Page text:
Being disabled. Are we the 47% Mitt Romney describes?
Well, it really hit the fan for Mitt Romney this week when Mother Jones magazine posted video of him speaking at an exclusive fundraiser in Florida. The infamous 47% comments seem likely to sink his campaign as surely as the bogus claims of the “Swiftboat Veterans for Truth” sunk Kerry’s campaign in 2004. Only this time the candidate is sinking himself with his own callous assessment of almost half the people in this country.
Many of us dealing with chronic illness have had to stop working and file for Social Security Disability Insurance. Do you feel Mr. Romney’s comments are a true reflection of your life and motivations? I for one do not see myself as a victim who wants to be dependent on the government and has no personal responsibility. See the full video here on MotherJones. com.
I have written an open letter to Mitt Romney which I would like to share here:
Dear Mr. Romney,
I saw an article the other day about a 12 year old boy who wrote to you expressing his dismay at some of your positions and thought if he could do it, I certainly should. I am somewhat older than him at 45, but enjoyed reading some of my own thoughts from his fresh perspective.
I want to talk to you about values. The Republican party is quite fond of claiming that they hold some kind of monopoly on “family values,” seemingly the ethical and moral principles that hold us together as a society. You seem to have a strong sense of family and care deeply for your own wife and children. Unfortunately, aside from that, you appear to be a man who’s values and political stances shift as needed to court votes. The 40+ minutes of video at that fundraiser was quite the window into what just may be your true beliefs, there surrounded by “your” people, the super rich who are above such mundane concerns as where their food, housing, and medical care are coming from. For me and my husband these are daily concerns.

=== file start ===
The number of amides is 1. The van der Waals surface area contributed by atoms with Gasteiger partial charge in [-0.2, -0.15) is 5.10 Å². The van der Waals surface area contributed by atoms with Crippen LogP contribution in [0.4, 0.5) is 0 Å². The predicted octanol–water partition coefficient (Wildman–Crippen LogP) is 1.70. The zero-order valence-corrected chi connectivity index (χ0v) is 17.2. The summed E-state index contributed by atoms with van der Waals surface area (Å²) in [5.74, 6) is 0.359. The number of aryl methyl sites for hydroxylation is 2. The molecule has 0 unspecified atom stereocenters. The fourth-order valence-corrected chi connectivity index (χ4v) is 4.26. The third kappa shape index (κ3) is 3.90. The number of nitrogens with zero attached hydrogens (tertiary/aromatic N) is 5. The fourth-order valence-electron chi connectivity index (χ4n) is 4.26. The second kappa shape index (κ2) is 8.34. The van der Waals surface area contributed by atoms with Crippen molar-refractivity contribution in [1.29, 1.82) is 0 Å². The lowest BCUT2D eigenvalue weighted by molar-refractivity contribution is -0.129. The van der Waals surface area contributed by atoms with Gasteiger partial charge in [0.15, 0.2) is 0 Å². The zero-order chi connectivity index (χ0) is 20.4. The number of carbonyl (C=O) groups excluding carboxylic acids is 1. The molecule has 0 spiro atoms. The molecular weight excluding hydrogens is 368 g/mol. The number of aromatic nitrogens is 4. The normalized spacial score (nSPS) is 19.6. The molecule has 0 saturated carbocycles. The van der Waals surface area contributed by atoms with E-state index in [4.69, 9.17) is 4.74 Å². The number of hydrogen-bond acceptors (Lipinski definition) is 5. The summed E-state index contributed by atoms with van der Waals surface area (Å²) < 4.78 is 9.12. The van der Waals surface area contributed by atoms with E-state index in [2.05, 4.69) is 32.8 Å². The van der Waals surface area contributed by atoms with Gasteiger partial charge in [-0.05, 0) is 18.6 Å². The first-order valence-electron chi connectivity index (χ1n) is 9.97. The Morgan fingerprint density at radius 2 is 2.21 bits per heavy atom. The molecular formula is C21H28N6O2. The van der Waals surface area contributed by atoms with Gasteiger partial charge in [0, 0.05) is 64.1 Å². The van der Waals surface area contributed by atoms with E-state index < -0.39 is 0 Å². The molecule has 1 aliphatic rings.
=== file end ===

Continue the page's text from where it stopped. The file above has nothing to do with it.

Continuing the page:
You see, I seem to be one of the 47% of which you spoke with such disdain. I supported President Obama before I became disabled at the age of 45, and I support him now. Not as you suppose because he’s going to keep the benefits coming, encouraging my dependency. I support President Obama because of his genuine care and compassion for the plight of so many in our country who never had the advantages you have had.
Before my heart attack 2 years ago I worked full time as a Registered Nurse. It was hard work, but I loved taking care of my patients and knew if one area became too stressful there were other jobs I could move into. I never imagined myself having chest pain every day and growing so fatigued I have to take a nap after an hour or two of minor activity. My symptoms caused me to stop working last year.
Fortunately, I had paid social security taxes since I was 16 years old and was eligible for Social Security disability. I had paid premiums on a longterm disability insurance plan for years and also had that to help me for the first two years of disability. I have paid income taxes throughout my adult life and continue to pay taxes on my LTD insurance benefit.
You see, I believe it is important to contribute to society and to pay my taxes. Our taxes are what build our highways, our schools, our parks, and libraries. I have paid sales tax, road tax, property tax, income tax, Social Security tax, and Medicare tax. I have performed volunteer work for crisis hotlines, caring for hospice patients, and raising money and awareness for social and health care issues.
I also care for my disabled husband who has been unable to work consistently for several years. I have been the sole support of our family until this past month when he finally began to receive SSDI. He, too, paid taxes into that system and his monthly benefit is proportional to what he was able to pay in.
We do not feel we are “victims”. We want to contribute to society. We worked hard before we became disabled. We are entitled to the benefits we have paid for with our taxes all our adult lives. I personally believe that it is society’s responsibility to help those who need it, just as it is our individual responsibility to help others. I spent my career caring for people who were sick or needed help. I still help others by answering medical questions online and writing a blog discussing topics related to chronic illness. I contribute to the welfare of society in the ways that I am still able.
Finally, I believe that the president’s responsibility is to everyone in this country: rich, poor, men, women, gay, straight, all races, all levels of socio-economic status, every part of this country. President Obama understands this, but more importantly his actions reflect it.
I am proud to be one of the 47%. Rather than victim and leech on the system, I am a person who needs help after a lifetime of helping others. I am someone who believes compassion is the most important value that can be brought to this presidential race, one area in which you appear to be sadly lacking. I hope that you can hear some of what I and so many others are saying to you. Rather than write me off as not worthy of your consideration, consider that you may have something to learn yourself.
Caryl Mauk, RN, MSN